New targeted therapy that blocks LSD1 protein was able to shrink tumors in mice with a form of pediatric brain cancer known as medulloblastoma, said scientists at Sanford Burnham Prebys Medical Discovery Institute (SBP) .
Chemotherapy and radiation are effective cancer treatments because they kill rapidly dividing cells, including tumor cells. But for children--whose tiny bodies are still growing--these treatments can cause lifelong damage. This is particularly true for children with brain cancer, and researchers are working hard to find treatments that reduce side effects while remaining effective.
‘Medulloblastoma is the most common malignant pediatric brain tumor. More than 350 children are diagnosed with the cancer each year in the U.S. Standard treatment involves surgery to remove the tumor followed by chemotherapy and radiation. ’
The study was published in Nature Communications.
"Subjecting a developing child to chemotherapy and radiation of the head and spine can leave devastating long-term effects. Some children even become intellectually disabled as a result of the treatment, and aren't able to go to college, live on their own or achieve other important milestones," says Robert Wechsler-Reya, Ph.D., senior author of the paper, professor and director of the Tumor Initiation and Maintenance Program at SBP and program director of the Joseph Clayes III Research Center for Neuro-Oncology and Genomics at the Rady Children's Institute for Genomic Medicine. "Our lab is working to understand the genetic pathways that drive medulloblastoma so we can find better ways to intervene and treat tumors. This study shows that a personalized treatment based upon a patient's specific tumor type might be within our reach."
One-third of children succumb to the cancer. For the two-thirds of children who do survive, many have severe, lifelong side effects from the treatment, including cognitive impairment and increased risk of other cancers due to the DNA damage caused.
In recent years, scientists have learned that medulloblastoma is not one disease, but four distinct subtypes that differ in the mutations that cause them, in the cells from which the cancer arises and in the likelihood of long-term survival. A subtype called Group 3 medulloblastoma is the deadliest form of the disease.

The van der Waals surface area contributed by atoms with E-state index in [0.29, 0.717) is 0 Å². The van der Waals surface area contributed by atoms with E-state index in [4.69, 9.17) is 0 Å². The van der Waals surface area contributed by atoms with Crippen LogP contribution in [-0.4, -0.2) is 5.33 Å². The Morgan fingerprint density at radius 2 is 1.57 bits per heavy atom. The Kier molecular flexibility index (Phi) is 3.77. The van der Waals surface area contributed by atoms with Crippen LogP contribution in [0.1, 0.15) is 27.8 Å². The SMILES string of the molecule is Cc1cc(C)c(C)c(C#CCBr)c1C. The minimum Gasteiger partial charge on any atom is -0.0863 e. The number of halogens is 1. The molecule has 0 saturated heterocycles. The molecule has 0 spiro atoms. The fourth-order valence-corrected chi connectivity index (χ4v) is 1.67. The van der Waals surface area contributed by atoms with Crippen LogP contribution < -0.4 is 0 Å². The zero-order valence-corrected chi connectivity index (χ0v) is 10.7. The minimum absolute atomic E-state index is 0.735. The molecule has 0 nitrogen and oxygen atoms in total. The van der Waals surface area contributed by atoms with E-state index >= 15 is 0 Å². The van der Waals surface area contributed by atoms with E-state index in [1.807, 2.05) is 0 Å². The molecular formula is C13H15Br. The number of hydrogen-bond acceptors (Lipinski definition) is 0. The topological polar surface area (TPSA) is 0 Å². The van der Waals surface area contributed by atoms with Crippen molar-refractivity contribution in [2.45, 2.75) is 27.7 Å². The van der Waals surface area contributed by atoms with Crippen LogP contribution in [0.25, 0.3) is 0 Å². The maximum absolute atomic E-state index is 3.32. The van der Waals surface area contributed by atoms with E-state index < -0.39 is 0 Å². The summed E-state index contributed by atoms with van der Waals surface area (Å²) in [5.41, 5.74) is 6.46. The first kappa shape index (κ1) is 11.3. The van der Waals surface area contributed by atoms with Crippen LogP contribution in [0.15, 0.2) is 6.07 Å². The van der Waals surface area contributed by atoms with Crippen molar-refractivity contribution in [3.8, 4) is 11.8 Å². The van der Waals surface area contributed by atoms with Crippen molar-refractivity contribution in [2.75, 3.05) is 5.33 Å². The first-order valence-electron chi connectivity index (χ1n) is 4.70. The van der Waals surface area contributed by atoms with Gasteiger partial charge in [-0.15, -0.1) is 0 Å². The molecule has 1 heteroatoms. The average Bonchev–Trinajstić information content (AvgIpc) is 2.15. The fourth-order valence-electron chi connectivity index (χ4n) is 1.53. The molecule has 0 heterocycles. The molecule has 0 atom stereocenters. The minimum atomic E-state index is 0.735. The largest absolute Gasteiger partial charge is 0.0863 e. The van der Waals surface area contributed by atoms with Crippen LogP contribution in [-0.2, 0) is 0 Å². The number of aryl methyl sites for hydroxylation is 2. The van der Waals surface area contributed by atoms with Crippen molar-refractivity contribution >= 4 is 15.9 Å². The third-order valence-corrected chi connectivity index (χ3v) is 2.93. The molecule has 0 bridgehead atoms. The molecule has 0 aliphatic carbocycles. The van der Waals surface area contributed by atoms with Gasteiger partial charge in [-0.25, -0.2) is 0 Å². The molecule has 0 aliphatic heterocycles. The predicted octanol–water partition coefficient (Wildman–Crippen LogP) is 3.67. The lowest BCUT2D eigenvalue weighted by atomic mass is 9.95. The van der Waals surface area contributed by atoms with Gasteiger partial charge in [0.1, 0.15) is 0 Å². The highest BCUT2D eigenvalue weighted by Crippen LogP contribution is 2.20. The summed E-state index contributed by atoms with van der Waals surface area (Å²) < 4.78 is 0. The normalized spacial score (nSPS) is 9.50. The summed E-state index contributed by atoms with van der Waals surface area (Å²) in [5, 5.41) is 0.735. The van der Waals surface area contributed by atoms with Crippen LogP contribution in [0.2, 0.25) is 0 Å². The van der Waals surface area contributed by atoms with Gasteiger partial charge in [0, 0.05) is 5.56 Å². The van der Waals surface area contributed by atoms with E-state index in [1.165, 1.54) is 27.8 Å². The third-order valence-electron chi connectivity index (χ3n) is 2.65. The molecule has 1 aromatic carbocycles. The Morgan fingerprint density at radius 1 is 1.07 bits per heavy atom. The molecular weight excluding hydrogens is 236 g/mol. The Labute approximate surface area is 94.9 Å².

This paper builds upon the scientists' previous work studying Group 3 medulloblastoma, in which they demonstrated that a transcription factor (a protein that binds to DNA and activates genes) called GFI1 is turned on in about one-third of Group 3 tumors. In the previous study, the scientists used genetic analysis approaches and SBP's unique method for creating mouse models of medulloblastoma to confirm that GFI1 is critical for these tumors--a key indicator that a drug target is worth pursuing.
However, transcription factors are inherently difficult to target therapeutically, earning them the nickname "undruggable." So, the scientists searched for an accomplice of GFI1--a protein that interacts with it and that can be more easily targeted. Their quest uncovered an epigenetic modifier called lysine demethylase 1 (LSD1).
"LSD1 appears to be the Achilles' heel for this cancer," says Wechsler-Reya. "And we got even luckier--an inhibitor of LSD1 already existed and was being tested in clinical trials for other cancers."
The scientists obtained an LSD1 inhibitor and tested it in their mouse model of GFI1-activated Group 3 medulloblastoma. Their studies showed that the drug dramatically decreased the size of tumors grown under the mouse's skin--shrinking the cancer by more than 80 percent. This suggested that it could also be effective against patients' tumors if it could be delivered to the brain.
"Now, our lab is working on drug delivery technologies that could carry this drug across the blood-brain barrier to the tumor. This might be a 'Trojan horse' nanoparticle that sneaks the drug into the brain, or it could involve pumping the drug directly into the tumor," says Wechsler-Reya. "If these approaches are successful, an LSD1 inhibitor could be a promising targeted therapy for children with GFI1-driven Group 3 medulloblastoma."
Adds Wechsler-Reya, "These studies would not have been possible without the extraordinary efforts of Catherine Lee, a former postdoctoral researcher in my lab and the study's first author. This project was extremely ambitious, and Catherine worked tirelessly through many roadblocks to make these discoveries. We were also fortunate to be able to work with Paul Northcott at St. Jude and Stefan Pfister at the German Cancer Research Center, whose generosity and dedication enabled this important advance."